“Oil prices are decreasing, gas prices should too,” Biden said on Twitter. “Last time oil was $96 a barrel, gas was $3.62 a gallon. Now it’s $4.31. Oil and gas companies shouldn’t pad their profits at the expense of hardworking Americans.”
The administration’s focus on the intricacies of energy prices shows the level of frustration inside the White House with one of the central drivers of high inflation.
‘It just seems to take a long time’
This is nothing new. The industry even has a nickname for this practice: Rockets and feathers.
“This has been going on for 40 years,” Andy Lipow, president of consulting firm Lipow Oil Associates, told CNN. “Prices do dip, it just seems to take a long time. You can’t deny the data that is out there.”
Old or new, Biden isn’t a fan, especially after observing this phenomenon last fall when gas prices retreated slowly after the administration released emergency oil reserves and Omicron hit.
“Try explaining how it’s just rockets and feathers to President Biden, and you’d better be ready to hear, ‘That’s a bunch of malarkey’ coming back at you,” a senior White House official told CNN. “The president is very much within his rights to point out that if you’re going to have rockets on the way up, you need to have rockets on the way down, not feathers.”
But it may be unreasonable to say pump prices should change instantly just because oil prices do. It takes time for price swings to filter through the supply chain.
A gas station owner may be selling fuel today that was purchased days earlier when oil prices were much higher. (That’s especially true in today’s extremely volatile market.)
“Don’t get me wrong. There would be some lag,” Lipow said. “What if I was the guy who just bought my tanker load yesterday and the next two days crude oil dropped?”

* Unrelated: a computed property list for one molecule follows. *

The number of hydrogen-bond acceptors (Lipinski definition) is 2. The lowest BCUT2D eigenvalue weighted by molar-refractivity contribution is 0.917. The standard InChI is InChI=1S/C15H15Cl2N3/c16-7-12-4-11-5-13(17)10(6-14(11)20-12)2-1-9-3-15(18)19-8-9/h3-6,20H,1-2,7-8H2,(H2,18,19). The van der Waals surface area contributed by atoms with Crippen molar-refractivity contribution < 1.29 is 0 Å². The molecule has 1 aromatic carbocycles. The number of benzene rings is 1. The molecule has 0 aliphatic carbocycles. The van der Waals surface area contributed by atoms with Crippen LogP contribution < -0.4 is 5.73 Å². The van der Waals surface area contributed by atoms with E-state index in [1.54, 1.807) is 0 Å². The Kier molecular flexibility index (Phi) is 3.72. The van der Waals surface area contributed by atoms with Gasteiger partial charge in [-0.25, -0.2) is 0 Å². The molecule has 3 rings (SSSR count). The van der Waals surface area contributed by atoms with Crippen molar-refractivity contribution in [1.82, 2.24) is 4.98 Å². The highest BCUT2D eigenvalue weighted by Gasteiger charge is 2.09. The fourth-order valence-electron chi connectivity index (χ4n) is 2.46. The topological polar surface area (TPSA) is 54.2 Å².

Tom Kloza, global head of energy analysis at the Oil Price Information Service, said gas stations have little choice but to pass along the impact of higher oil prices on the way up because of the pressure on their profit margins.
“And on the way down, It’s like, ‘We’ll be as patient as we can,'” Kloza said. “They will fall, but at a much slower pace.”
Joe Brusuelas, chief economist at consulting firm RSM, noted that gasoline prices are a function of past purchases and expectations around the cost of future deliveries — and there is vast uncertainty right now about the direction of oil prices.
“Criticism of price setting at gasoline stations is somewhat misguided,” Bruseulas said.
$1,300 hit to households
There are real economic consequences here.
Every 10-cent increase in the price of gasoline costs consumers at least $11 billion over the course of a year, according to Moody’s Analytics.
Gas prices have surged over the past year and a half, and at the end of last week, they stood about $1.50 a gallon higher than the 2019 average. If prices stay this high, consumers will pay $165 billion more over the course of 2022 than they did in 2019, according to Moody’s Analytics.
Put another way: Annual average spending on gasoline would climb by roughly $1,300 per US household, Moody’s told CNN.
The senior White House official suggested gas station owners are not passing along savings to consumers as quickly as they could.
“This is using price power in a way that is not particularly fair from the perspective of the consumer,” the official told CNN.
GasBuddy’s Patrick De Haan said earlier this week the gas price drop should accelerate if oil stays below $100 a barrel.
‘Uneven’ link between oil and gas prices
Of course, the oil industry was in deep distress just two years ago. Oil prices crashed, with US crude turning negative for the first time ever, driving gasoline prices dramatically lower.
The National Association of Convenience Stores, a trade group that represents the fuel retailing industry, did not respond to a request for comment.
There is some academic research that supports the argument from the White House.
“When oil prices rise after being steady for some time — gasoline prices shoot up quickly,” the Fed paper said. “In contrast, when oil prices fall after being steady for some time, gasoline prices retreat slowly.”
Who owns the gas?
Although gas stations are often emblazoned with the logo of a major oil producer like Exxon or Shell, they are often owned and operated by independent retailers. Gas station owners are licensed to represent that household brand.
At the end of the day, Kloza said people who can wait before buying gas will benefit.
“If you can hold off five days to fill up your tank, you will get a lower price,” Kloza said.